British Gymnastics’ chief executive Jane Allen has denied the governing body has a ‘win at any cost’ mentality and said athletes’ welfare has ‘the highest priority’.
The Australian, who has run the sport since 2010, was responding to a report in Monday’s Guardian newspaper that said British Gymnastics was ‘in crisis’ with athletes and coaches in open revolt against the Lilleshall-based governing body.
The paper claimed most of Great Britain’s most successful gymnasts were being threatened with losing their funding because they have refused to sign new contracts, while several grassroots coaches believe Allen should resign over a series of bullying and safeguarding cases and other failures.
In a statement published on the British Gymnastics website, however, Allen defends her record.
On the contracts, the former Gymnastics Australia boss writes the governing body is currently ‘in consultation’ with some elite athletes about their annual ‘agreements’, which cover their ‘respective responsibilities and obligations’, including codes of conduct, medical support and commercial relationships.
She acknowledged the sport wanted these contracts signed before last month’s World Championships but claims the governing body agreed to wait because some athletes ‘wanted more time to review the agreement’. This was granted and more than half of the squad have now signed it.
‘No athlete has refused to sign and the consultation process is still ongoing,’ wrote Allen.
On safeguarding, Allen refuted two cases mentioned by newspaper, claiming the sport’s processes are ‘robust’ and complaints are dealt with ‘fairly’.
She did, however, admit the governing body has ‘been made aware of additional welfare concerns’ today and encouraged anyone with a complaint to come forward.
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And on her leadership, she wrote she was ‘proud’ to be driving an organisation trying to create ‘lasting success’, even if it meant having to make ‘difficult decisions that may well be challenged’.
Adding that she welcomed ‘debate and constructive feedback’, Allen concluded: ‘We want to make the nation proud but ‘how we win’ is just as important.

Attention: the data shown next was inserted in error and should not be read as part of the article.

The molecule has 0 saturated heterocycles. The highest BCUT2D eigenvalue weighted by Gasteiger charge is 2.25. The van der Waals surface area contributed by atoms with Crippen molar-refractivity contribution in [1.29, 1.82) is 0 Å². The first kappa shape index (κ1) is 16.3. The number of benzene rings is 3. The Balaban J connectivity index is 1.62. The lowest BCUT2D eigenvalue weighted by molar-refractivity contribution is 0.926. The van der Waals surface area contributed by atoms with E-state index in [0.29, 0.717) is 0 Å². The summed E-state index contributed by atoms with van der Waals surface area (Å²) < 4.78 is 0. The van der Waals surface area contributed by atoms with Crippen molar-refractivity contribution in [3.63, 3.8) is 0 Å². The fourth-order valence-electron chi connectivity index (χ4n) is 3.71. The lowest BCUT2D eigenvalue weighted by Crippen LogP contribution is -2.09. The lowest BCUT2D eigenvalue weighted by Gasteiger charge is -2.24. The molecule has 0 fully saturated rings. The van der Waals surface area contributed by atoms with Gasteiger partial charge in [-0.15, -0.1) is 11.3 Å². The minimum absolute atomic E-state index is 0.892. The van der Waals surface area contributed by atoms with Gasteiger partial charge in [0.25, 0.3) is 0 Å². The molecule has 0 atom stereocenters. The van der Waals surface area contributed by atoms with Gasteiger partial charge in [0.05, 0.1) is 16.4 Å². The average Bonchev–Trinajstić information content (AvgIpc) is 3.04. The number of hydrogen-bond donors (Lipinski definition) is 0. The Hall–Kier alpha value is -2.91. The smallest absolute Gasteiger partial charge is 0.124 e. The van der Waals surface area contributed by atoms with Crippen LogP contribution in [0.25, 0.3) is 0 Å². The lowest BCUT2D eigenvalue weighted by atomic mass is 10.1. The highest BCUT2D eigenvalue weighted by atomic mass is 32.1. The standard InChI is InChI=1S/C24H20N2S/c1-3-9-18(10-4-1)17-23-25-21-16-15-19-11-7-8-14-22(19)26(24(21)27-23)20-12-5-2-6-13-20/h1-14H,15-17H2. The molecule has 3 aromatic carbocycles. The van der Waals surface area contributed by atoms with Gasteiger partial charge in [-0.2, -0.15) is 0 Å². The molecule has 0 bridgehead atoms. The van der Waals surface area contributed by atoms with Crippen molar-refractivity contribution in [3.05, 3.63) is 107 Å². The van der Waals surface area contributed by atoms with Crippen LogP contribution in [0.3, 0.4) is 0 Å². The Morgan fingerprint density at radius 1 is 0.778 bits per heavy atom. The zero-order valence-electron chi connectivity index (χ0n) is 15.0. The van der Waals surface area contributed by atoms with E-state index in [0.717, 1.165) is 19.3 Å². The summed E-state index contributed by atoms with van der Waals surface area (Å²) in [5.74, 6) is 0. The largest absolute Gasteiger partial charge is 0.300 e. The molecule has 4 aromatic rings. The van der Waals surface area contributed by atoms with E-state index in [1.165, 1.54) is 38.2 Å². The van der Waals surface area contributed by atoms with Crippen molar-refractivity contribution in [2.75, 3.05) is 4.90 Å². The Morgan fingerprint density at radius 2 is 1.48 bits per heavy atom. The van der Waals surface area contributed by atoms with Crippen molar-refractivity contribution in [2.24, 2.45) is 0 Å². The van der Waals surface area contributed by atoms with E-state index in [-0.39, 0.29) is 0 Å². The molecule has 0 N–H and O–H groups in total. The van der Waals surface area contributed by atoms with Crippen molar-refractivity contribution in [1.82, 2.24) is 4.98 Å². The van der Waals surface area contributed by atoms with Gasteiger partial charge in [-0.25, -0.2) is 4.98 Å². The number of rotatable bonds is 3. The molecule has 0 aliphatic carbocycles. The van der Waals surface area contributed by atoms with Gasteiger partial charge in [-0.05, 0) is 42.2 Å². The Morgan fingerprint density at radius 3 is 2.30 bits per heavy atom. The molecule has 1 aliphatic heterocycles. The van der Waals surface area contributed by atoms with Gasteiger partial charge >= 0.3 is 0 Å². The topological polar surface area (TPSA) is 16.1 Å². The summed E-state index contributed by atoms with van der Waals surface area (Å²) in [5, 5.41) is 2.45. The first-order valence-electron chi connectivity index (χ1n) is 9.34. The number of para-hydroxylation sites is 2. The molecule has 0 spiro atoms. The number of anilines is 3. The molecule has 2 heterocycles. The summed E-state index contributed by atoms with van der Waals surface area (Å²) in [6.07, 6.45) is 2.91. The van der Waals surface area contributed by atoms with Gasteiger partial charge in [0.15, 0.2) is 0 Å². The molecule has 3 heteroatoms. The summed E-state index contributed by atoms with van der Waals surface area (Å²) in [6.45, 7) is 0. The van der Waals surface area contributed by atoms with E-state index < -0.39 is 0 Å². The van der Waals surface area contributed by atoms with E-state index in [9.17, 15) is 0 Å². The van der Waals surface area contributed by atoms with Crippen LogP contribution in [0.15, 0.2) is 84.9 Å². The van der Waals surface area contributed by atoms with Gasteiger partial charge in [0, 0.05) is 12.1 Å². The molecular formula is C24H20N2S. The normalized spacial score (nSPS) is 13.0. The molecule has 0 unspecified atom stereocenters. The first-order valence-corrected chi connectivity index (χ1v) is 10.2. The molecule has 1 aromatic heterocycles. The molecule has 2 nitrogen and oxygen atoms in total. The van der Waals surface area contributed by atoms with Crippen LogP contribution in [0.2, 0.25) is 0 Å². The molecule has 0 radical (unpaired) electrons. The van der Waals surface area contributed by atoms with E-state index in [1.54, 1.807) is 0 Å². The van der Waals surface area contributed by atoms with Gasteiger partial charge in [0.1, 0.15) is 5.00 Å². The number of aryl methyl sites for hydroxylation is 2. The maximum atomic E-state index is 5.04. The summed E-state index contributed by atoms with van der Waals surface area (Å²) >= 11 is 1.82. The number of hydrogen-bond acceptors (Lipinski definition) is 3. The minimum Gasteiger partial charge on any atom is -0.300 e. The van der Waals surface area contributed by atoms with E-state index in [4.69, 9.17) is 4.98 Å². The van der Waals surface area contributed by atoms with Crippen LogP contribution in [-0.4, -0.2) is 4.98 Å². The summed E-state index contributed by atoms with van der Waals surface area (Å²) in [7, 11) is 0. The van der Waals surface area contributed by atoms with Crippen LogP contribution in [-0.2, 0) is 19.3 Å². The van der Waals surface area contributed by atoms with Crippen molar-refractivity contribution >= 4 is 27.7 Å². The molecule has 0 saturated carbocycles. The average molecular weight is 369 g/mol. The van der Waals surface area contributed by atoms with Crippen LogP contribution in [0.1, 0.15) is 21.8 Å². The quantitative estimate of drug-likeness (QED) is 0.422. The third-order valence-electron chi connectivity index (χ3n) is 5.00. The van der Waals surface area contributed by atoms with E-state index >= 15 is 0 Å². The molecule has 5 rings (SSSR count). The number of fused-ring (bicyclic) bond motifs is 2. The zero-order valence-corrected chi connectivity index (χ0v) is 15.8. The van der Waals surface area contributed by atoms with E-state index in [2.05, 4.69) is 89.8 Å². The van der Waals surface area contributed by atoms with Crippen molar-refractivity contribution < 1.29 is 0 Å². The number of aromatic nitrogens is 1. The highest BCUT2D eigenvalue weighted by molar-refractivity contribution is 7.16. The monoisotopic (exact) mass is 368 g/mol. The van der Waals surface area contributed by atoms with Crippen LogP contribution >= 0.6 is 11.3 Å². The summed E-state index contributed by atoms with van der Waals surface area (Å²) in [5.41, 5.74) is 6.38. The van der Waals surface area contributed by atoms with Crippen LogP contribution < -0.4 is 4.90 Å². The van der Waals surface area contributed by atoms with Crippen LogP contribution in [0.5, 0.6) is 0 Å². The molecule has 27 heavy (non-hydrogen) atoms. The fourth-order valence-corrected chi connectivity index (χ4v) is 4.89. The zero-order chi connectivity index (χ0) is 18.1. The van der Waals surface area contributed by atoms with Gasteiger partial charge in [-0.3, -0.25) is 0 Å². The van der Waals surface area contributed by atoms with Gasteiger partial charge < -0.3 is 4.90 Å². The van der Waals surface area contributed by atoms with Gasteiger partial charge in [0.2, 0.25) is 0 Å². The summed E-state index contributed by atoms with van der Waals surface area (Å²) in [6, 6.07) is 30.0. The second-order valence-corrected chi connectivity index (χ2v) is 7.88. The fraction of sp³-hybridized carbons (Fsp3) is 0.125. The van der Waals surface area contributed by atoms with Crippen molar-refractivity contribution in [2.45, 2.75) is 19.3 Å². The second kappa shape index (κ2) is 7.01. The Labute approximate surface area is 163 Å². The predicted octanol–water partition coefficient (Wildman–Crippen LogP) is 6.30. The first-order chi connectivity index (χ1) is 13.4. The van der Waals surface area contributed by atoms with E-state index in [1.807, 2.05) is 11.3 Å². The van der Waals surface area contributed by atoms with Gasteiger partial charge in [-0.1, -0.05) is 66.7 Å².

‘This administration has never had a desire to win at any cost and under my leadership I expect the athletes’ welfare to be given the highest priority.’
Any reasonable assessment of Allen’s time in charge of British Gymnastics must include the fact the team won seven medals at the Rio Olympics last year, including two golds, and have maintained that success this year.
This has resulted in a huge rise in the sport’s profile and the government has invested £25million in elite and grassroots in the four-year build-up to Tokyo 2020 – a vote of confidence reflected in British Gymnastics being named national governing body of the year in 2016.
But Press Association Sport understands the sentiments expressed by The Guardian are widely held within the sport with many at the elite end saying the governing body is placing too many demands on athletes who are becoming increasingly self-sufficient, while grassroots coaches claim British Gymnastics has been slow to tackle bad practice and was not ready to capitalise on the sport’s post-Rio upsurge in popularity.
The contracts issue, however, also raises serious questions for funding agency UK Sport, as it is understood to involve the number of days athletes are expected to make themselves available for the National Lottery’s marketing efforts, as well thorny questions about whether athletes are employees or not, and the point at which they are means-tested out of funding.